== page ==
The season of extreme heat and humidity is upon us, which means more calls for police to rescue children and dogs locked in cars.
Palm Beach Gardens police will soon have another tool in their belts to determine how hot is too hot for a child or dog to endure. The Palm Beach Gardens Police Foundation announced Friday that it’s equipping patrol officers with infrared thermometers.
The thermometers will allow the officers to measure the temperature inside parked cars to determine the best course of action, according to a news release announcing their purchase. A child or pet may not always be able to wait for an officer to track down the car owner, although officers are usually able to do so or to open a locked car door.
The officers will also use the infrared thermometers to teach the public how quickly a car can heat up. Police should be contacted right away if you spot children or animals left in parked cars, the foundation advises.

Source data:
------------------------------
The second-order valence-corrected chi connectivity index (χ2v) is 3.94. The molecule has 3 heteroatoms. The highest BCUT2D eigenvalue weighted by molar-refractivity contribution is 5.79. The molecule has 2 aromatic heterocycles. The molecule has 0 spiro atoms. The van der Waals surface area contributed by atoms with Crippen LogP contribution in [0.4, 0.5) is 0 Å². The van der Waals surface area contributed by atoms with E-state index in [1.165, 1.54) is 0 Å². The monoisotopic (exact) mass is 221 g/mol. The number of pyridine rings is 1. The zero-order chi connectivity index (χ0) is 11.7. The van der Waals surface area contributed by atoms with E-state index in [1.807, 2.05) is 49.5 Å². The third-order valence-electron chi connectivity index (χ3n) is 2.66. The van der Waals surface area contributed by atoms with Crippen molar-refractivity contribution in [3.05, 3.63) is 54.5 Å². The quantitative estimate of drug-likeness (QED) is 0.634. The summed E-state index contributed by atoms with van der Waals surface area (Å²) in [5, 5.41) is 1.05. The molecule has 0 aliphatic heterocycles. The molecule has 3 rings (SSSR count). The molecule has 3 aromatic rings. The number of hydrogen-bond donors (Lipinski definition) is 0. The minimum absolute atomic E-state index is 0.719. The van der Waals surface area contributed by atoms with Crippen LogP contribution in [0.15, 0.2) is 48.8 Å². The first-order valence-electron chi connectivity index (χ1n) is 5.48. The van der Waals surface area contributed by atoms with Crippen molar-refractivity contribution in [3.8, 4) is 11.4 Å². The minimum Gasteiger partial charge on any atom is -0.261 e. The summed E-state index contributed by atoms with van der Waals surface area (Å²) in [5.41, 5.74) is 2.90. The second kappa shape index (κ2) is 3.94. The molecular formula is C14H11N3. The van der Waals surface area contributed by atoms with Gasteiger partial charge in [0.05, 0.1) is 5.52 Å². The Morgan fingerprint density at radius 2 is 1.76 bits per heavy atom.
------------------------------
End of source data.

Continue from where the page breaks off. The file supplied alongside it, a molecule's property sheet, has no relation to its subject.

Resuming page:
Palm Beach Gardens police also give away free frog tags to prevent parents from forgetting their children in the backseat. The frog should be hooked on the buckle of an car seat when it’s empty and attached to the key chain when the child is buckled in.
Window stickers also ask people to peek inside cars to make sure a mom or dad didn’t inadvertently leave their child behind.
When the Palm Beach Post wrote about the police initiatives last year, a reader wrote in to suggest another device: a talking Bee-Alert safety alarm. The device issues a reminder of a child in the backseat whenever the driver’s side door opens. It sells for $19.995, can also be used for pets and speaks foreign languages.
Florida is among the states with the highest number of children who die from heat stroke after being left in hot cars.